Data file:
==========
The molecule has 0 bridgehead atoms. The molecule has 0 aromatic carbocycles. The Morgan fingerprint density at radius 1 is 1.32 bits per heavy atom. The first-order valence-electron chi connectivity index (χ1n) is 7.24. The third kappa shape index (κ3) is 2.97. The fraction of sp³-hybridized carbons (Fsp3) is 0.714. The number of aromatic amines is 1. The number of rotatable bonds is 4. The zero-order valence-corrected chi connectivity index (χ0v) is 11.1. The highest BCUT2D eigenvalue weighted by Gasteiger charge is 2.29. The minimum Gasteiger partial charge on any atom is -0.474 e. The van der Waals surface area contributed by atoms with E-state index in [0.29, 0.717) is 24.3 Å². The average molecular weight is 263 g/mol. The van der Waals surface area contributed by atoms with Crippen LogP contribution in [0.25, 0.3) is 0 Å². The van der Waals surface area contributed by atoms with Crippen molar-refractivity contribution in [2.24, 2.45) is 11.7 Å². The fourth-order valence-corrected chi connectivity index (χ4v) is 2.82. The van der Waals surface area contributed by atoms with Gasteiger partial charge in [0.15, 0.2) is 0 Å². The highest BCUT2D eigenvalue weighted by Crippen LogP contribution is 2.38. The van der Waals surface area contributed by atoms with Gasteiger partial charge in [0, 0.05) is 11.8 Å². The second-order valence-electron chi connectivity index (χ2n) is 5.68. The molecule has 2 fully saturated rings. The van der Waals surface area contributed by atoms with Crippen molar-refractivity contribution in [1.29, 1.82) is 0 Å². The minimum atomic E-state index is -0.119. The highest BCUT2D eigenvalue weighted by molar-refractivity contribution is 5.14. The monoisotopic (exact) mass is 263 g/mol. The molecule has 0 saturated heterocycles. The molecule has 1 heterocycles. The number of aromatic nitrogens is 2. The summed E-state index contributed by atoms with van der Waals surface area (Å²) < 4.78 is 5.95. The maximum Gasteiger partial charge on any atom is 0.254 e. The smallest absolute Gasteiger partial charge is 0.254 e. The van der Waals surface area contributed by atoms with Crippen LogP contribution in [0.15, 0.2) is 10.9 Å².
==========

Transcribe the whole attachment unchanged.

The molecule has 0 bridgehead atoms. The molecule has 0 aromatic carbocycles. The Morgan fingerprint density at radius 1 is 1.32 bits per heavy atom. The first-order valence-electron chi connectivity index (χ1n) is 7.24. The third kappa shape index (κ3) is 2.97. The fraction of sp³-hybridized carbons (Fsp3) is 0.714. The number of aromatic amines is 1. The number of rotatable bonds is 4. The zero-order valence-corrected chi connectivity index (χ0v) is 11.1. The highest BCUT2D eigenvalue weighted by Gasteiger charge is 2.29. The minimum Gasteiger partial charge on any atom is -0.474 e. The van der Waals surface area contributed by atoms with E-state index in [0.29, 0.717) is 24.3 Å². The average molecular weight is 263 g/mol. The van der Waals surface area contributed by atoms with Crippen LogP contribution in [0.25, 0.3) is 0 Å². The van der Waals surface area contributed by atoms with Crippen molar-refractivity contribution in [2.24, 2.45) is 11.7 Å². The fourth-order valence-corrected chi connectivity index (χ4v) is 2.82. The van der Waals surface area contributed by atoms with Gasteiger partial charge in [0.15, 0.2) is 0 Å². The highest BCUT2D eigenvalue weighted by Crippen LogP contribution is 2.38. The van der Waals surface area contributed by atoms with Gasteiger partial charge in [0, 0.05) is 11.8 Å². The second-order valence-electron chi connectivity index (χ2n) is 5.68. The molecule has 2 fully saturated rings. The van der Waals surface area contributed by atoms with Crippen molar-refractivity contribution in [1.29, 1.82) is 0 Å². The minimum atomic E-state index is -0.119. The highest BCUT2D eigenvalue weighted by molar-refractivity contribution is 5.14. The monoisotopic (exact) mass is 263 g/mol. The molecule has 0 saturated heterocycles. The molecule has 1 heterocycles. The number of aromatic nitrogens is 2. The summed E-state index contributed by atoms with van der Waals surface area (Å²) < 4.78 is 5.95. The maximum Gasteiger partial charge on any atom is 0.254 e. The smallest absolute Gasteiger partial charge is 0.254 e. The van der Waals surface area contributed by atoms with Crippen LogP contribution in [0.15, 0.2) is 10.9 Å².